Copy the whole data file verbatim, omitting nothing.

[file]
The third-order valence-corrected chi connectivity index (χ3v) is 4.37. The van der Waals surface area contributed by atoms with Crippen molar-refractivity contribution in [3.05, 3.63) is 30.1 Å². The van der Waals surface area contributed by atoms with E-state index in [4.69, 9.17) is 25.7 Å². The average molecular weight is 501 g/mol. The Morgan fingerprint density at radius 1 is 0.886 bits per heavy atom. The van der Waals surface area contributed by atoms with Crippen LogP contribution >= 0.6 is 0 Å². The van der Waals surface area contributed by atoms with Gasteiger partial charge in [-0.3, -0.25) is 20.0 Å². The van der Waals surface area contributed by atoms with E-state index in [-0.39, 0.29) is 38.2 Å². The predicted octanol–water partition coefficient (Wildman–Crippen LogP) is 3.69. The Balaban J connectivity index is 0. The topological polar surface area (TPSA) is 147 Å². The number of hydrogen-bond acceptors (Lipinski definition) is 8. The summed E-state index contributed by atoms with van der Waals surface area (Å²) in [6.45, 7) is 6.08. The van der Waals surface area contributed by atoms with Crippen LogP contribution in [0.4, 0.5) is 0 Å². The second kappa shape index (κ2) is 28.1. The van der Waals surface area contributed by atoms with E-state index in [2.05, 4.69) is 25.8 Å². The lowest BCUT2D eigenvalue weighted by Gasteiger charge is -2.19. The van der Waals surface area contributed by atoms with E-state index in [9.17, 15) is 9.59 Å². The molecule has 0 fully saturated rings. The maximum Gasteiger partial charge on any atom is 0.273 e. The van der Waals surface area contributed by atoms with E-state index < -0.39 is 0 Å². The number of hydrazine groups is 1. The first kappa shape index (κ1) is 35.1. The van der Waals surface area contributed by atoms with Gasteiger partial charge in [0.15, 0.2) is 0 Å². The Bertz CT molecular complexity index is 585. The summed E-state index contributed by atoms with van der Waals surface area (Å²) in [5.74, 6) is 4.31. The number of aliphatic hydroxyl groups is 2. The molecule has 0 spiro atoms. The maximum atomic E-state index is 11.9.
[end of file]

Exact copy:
The third-order valence-corrected chi connectivity index (χ3v) is 4.37. The van der Waals surface area contributed by atoms with Crippen molar-refractivity contribution in [3.05, 3.63) is 30.1 Å². The van der Waals surface area contributed by atoms with E-state index in [4.69, 9.17) is 25.7 Å². The average molecular weight is 501 g/mol. The Morgan fingerprint density at radius 1 is 0.886 bits per heavy atom. The van der Waals surface area contributed by atoms with Crippen LogP contribution >= 0.6 is 0 Å². The van der Waals surface area contributed by atoms with Gasteiger partial charge in [-0.3, -0.25) is 20.0 Å². The van der Waals surface area contributed by atoms with E-state index in [-0.39, 0.29) is 38.2 Å². The predicted octanol–water partition coefficient (Wildman–Crippen LogP) is 3.69. The Balaban J connectivity index is 0. The topological polar surface area (TPSA) is 147 Å². The number of hydrogen-bond acceptors (Lipinski definition) is 8. The summed E-state index contributed by atoms with van der Waals surface area (Å²) in [6.45, 7) is 6.08. The van der Waals surface area contributed by atoms with Crippen LogP contribution in [0.4, 0.5) is 0 Å². The second kappa shape index (κ2) is 28.1. The van der Waals surface area contributed by atoms with E-state index in [2.05, 4.69) is 25.8 Å². The lowest BCUT2D eigenvalue weighted by Gasteiger charge is -2.19. The van der Waals surface area contributed by atoms with E-state index in [9.17, 15) is 9.59 Å². The molecule has 0 fully saturated rings. The maximum Gasteiger partial charge on any atom is 0.273 e. The van der Waals surface area contributed by atoms with E-state index < -0.39 is 0 Å². The number of hydrazine groups is 1. The first kappa shape index (κ1) is 35.1. The van der Waals surface area contributed by atoms with Gasteiger partial charge in [0.15, 0.2) is 0 Å². The Bertz CT molecular complexity index is 585. The summed E-state index contributed by atoms with van der Waals surface area (Å²) in [5.74, 6) is 4.31. The number of aliphatic hydroxyl groups is 2. The molecule has 0 spiro atoms. The maximum atomic E-state index is 11.9.